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If you’ve ever wondered what if any affect the radiation from your mobile phone/device has on the human body, pressures are mounting for the FCC to find out. As reported by Bloomberg, Julius Genachowski, the Federal Communications Commission’s director, has proposed that the agency review its safety standards regarding mobile-phone radiation, the first such review since 1996, when the initial standards were set. Considering the vast advancements in mobile phone technology (not to mention the increased number of users) over the past 15 years, some would say such a review is long overdue.
“I’d say it’s taken this long for a new review to happen because of pressure from the cell phone industry,” said Renee Sharp, a senior scientist with the Environmental Working Group when reached by phone. “They’ve actually been lobbying to have the standards weakened, if you can believe it. They’re a very powerful group. We’re almost certain that they made sure the U.S. wasn’t part of Interphone, which is an international effort to begin asking the question could cell-phone radiation be causing brain tumors.”
Courtesy of Rich Camilli, Woods Hole Oceanographic Institution
Crew members in the Gulf periodically need to take extraordinary safety precautions from the hydrocarbon fumes in the air. Sean Sylva, Chris Reddy, Rich Camilli, and Lt. Jarrett Parker (USCG) were getting ready to deploy the autonomous underwater vehicle (AUV) Sentry in the Gulf of Mexico.
An op-ed written by two Woods Hole Oceanographic Institute scientists in the Boston Globe this week is heating up a debate about how chilly legal scrutiny can be when it comes to ocean science.
Back in 2010, marine geochemist Chris Reddy and environmental engineer Richard Camilli pinged the plume of spilt oil in Gulf Coast waters with sonar. Remote-operated vehicles thousands of feet below the ocean’s surface helped tell them where the oil was. They analyzed the makeup of that subsurface plume and calculated an average flow rate of 57,000 barrels of oil a day, for a total release of 4.9 million barrels of oil.
That last part is the sticky wicket. Spilling oil in federal waters tends to yield fines, and in this case, quite large ones. The outcome of federal and scientific calculations is worth billions of dollars, and as a result, BP has been very interested in making Reddy, Camilli and other researchers show their work.
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St. Louis, MO had a slave-auction re-enactment earlier this year. People for the Ethical Treatment of Animals claims that orcas are being enslaved at Sea World. Sea World dismisses the whole thing as a stunt.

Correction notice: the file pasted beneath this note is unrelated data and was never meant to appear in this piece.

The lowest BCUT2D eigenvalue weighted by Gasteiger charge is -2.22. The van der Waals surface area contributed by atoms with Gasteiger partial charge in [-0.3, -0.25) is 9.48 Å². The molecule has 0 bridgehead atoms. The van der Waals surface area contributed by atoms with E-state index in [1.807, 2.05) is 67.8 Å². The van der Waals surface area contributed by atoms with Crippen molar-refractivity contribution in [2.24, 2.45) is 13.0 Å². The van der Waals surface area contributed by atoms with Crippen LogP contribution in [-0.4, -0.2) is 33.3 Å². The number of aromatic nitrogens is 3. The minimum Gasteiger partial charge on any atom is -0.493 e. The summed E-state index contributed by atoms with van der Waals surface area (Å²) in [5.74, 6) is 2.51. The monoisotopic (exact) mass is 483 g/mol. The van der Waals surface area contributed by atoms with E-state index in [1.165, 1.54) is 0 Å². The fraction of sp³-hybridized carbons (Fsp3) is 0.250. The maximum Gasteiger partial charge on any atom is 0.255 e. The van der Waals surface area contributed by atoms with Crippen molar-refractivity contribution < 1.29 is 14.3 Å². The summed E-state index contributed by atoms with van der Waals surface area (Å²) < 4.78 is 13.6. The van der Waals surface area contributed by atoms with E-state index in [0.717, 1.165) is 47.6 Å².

I wish I knew where Derek St. Pierre is. Derek was in my first year law school study group. He was and probably still is a guy who cares and knows about animal rights law. I wonder what he'd think of PETA's lawsuit news, that we reported yesterday. I would have liked to ask him, like in the old days, when we were having bomb threats at UC Hastings and going to vegan pizza restaurants in the Tenderloin.
Animal rights law professors contacted by AP didn’t give the suit much chance of success. Law professor David Favre of Michigan State University predicted an early dismissal. “The court will most likely not even get to the merits of the case, and find that the plaintiffs do not have standing to file the lawsuit at all," he wrote to the wire service in an email.
A downside of blogs is that I now reveal what I really do in the field to the literally tens of people who read them. Hopefully today that doesn't include my editor.
Yesterday I was out in a dinghy out of King Harbor with Seth and Jose, two aquarists from the Santa Monica Pier Aquarium. (I decided it was slightly moronic that I had never checked the aquarium out the whole time I've lived here, but I have been on the Ferris wheel.) They were working: gathering kelp and algae for their exhibits, talking to me about how they do it, where they do it, and what their conservation concerns are. I think I was working. It's hard to remember.
On our way back from P.V. we ran into a pod of dolphins and so I pulled out the fancy camera I don't know how to use yet. Jose called the dolphins "assassins of the sea" which is sort of awesome; I wish I had a job description like that.
Tabitha Esther has a day job in a science field. She's a geologist for a private company. But over the last year, she's spent her free time designing and building a live-action childrens' show called "Seas of Science," that'll make its debut at the Doll Factory on Temple Street in Filipinotown Los Angeles. Show's happening October 8 & 9.
Esther is a former Derby Doll, a friend of KPCC's own Alex Cohen, and since she was named most effective blocker for the Dolls in 2008, she comes to play. A graduate of USC's earth sciences department, her masters thesis concerned sicilic acid in the Cascadia Basin.
Her blog self description puts it simply: "I am a young lady working in the sciences, but what I would love to do is make a show for kids about science. With music and puppets and sailboats and robots." Four out of four of those things are awesome, and people on Kickstarted seem to have agreed.